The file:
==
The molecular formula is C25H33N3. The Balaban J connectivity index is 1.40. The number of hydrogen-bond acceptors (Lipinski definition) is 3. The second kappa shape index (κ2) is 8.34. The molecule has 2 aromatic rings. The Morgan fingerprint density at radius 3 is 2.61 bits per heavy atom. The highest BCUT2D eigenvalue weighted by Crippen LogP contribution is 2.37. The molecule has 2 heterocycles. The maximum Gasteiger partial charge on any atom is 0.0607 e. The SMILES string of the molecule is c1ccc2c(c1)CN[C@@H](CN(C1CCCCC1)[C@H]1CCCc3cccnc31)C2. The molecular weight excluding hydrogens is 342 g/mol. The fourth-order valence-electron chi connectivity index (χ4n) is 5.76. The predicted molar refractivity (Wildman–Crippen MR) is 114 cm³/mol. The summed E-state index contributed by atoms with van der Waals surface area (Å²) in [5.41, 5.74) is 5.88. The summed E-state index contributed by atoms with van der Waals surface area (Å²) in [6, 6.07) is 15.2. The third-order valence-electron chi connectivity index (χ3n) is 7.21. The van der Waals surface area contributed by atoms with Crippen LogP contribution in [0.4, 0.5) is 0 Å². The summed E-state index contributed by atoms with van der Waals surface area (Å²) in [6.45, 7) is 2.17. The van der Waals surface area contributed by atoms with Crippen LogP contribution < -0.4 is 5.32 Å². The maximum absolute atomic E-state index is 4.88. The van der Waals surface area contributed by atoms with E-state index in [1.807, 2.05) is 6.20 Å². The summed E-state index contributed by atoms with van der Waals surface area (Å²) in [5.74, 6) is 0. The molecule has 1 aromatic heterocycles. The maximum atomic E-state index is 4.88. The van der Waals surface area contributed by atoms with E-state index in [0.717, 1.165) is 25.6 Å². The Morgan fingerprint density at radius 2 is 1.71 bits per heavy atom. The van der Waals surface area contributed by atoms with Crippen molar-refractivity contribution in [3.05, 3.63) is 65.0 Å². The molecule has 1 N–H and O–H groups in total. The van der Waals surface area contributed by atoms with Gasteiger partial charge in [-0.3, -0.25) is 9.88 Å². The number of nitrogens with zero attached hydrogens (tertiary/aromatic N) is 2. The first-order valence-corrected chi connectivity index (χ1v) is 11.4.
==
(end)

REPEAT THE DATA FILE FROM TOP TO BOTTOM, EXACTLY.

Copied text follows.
The molecular formula is C25H33N3. The Balaban J connectivity index is 1.40. The number of hydrogen-bond acceptors (Lipinski definition) is 3. The second kappa shape index (κ2) is 8.34. The molecule has 2 aromatic rings. The Morgan fingerprint density at radius 3 is 2.61 bits per heavy atom. The highest BCUT2D eigenvalue weighted by Crippen LogP contribution is 2.37. The molecule has 2 heterocycles. The maximum Gasteiger partial charge on any atom is 0.0607 e. The SMILES string of the molecule is c1ccc2c(c1)CN[C@@H](CN(C1CCCCC1)[C@H]1CCCc3cccnc31)C2. The molecular weight excluding hydrogens is 342 g/mol. The fourth-order valence-electron chi connectivity index (χ4n) is 5.76. The predicted molar refractivity (Wildman–Crippen MR) is 114 cm³/mol. The summed E-state index contributed by atoms with van der Waals surface area (Å²) in [5.41, 5.74) is 5.88. The summed E-state index contributed by atoms with van der Waals surface area (Å²) in [6, 6.07) is 15.2. The third-order valence-electron chi connectivity index (χ3n) is 7.21. The van der Waals surface area contributed by atoms with Crippen LogP contribution in [0.4, 0.5) is 0 Å². The summed E-state index contributed by atoms with van der Waals surface area (Å²) in [6.45, 7) is 2.17. The van der Waals surface area contributed by atoms with Crippen LogP contribution < -0.4 is 5.32 Å². The maximum absolute atomic E-state index is 4.88. The van der Waals surface area contributed by atoms with E-state index in [1.807, 2.05) is 6.20 Å². The summed E-state index contributed by atoms with van der Waals surface area (Å²) in [5.74, 6) is 0. The molecule has 1 aromatic heterocycles. The maximum atomic E-state index is 4.88. The van der Waals surface area contributed by atoms with E-state index in [0.717, 1.165) is 25.6 Å². The Morgan fingerprint density at radius 2 is 1.71 bits per heavy atom. The van der Waals surface area contributed by atoms with Crippen molar-refractivity contribution in [3.05, 3.63) is 65.0 Å². The molecule has 1 N–H and O–H groups in total. The van der Waals surface area contributed by atoms with Gasteiger partial charge in [-0.3, -0.25) is 9.88 Å². The number of nitrogens with zero attached hydrogens (tertiary/aromatic N) is 2. The first-order valence-corrected chi connectivity index (χ1v) is 11.4.